Effect of cognitive behavioral therapy-based counseling on perceived stress in pregnant women with history of primary infertility

1. Cognitive behavioral therapy (CBT)-based counseling significantly improved perceived stress, anxiety, and quality of life among women with primary infertility.

2. Measures of depression suggested minimal effects of CBT-based counseling on these symptoms, based on this sample.

Evidence Rating Level: 1 (Excellent)

It is estimated that infertility impacts 11 to 51 million people worldwide. Infertility has a negative effect on quality of life, increasing stress, anxiety, and depressive symptoms both during pregnancy and after birth. This randomized, controlled clinical trial investigated the effect of group cognitive behavioral therapy (CBT)-based counseling on perceived stress, depression, anxiety, and quality of life among women with primary infertility. A total of 56 pregnant women with a history of primary infertility at a teaching hospital in Tabriz were randomly assigned to intervention (n = 28) and control (n = 28) groups. The CBT intervention included counseling after the 14th week of pregnancy, with six in-person sessions and two phone sessions weekly. Routine care was provided to the control group. Several measures were administered four weeks before and after the initiation of intervention: Perceived Stress Scale (PSS), Edinburgh Postnatal Depression Scale (EPDS), Van den Bergh’s Pregnancy-Related Anxiety Questionnaire (PRAQ), and Quality of Life in Pregnancy (Gravidarum; QOL-GRAV). Groups differed only in gestational age and husband educational attainment (ps>.05). Following CBT-based counseling, mean scores of the intervention group were significantly lower than the control group in perceived stress (M difference = -7.3, 95% CI -5.6 to -0.9, p<.001) and anxiety (M difference = -14.7, 95% CI -20.6 to -8.8, p<.001). Though depression levels were lower among the intervention group, this difference was not significant (p = .052). Lastly, quality of life was significantly higher among those in the intervention group, compared to controls (M difference = -5.4, 95% CI 3.4 to 7.4, p<.001). Overall, this clinical trial demonstrated that CBT-based counseling is effective for improving perceived stress, anxiety, and quality of life in pregnant women with a history of primary infertility. Effects on depression are relatively minimal, based on the current sample.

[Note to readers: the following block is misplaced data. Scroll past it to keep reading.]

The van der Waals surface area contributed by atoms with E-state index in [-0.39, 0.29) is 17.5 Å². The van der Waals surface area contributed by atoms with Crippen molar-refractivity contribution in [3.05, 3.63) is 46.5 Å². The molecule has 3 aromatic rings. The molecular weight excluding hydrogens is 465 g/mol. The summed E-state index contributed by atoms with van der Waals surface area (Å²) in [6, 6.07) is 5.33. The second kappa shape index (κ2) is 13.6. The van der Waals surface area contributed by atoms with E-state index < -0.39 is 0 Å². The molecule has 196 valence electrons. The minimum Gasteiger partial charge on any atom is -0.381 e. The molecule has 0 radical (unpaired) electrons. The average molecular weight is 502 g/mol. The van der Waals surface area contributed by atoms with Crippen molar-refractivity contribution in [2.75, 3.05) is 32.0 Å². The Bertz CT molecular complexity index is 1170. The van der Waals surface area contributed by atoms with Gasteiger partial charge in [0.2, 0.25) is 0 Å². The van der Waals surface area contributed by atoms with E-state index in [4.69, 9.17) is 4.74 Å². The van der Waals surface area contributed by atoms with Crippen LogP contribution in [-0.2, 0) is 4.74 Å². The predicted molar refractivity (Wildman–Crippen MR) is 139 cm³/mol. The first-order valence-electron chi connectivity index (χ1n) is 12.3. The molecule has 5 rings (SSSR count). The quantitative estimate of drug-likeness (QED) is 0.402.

Click to read the study in BMC Psychiatry

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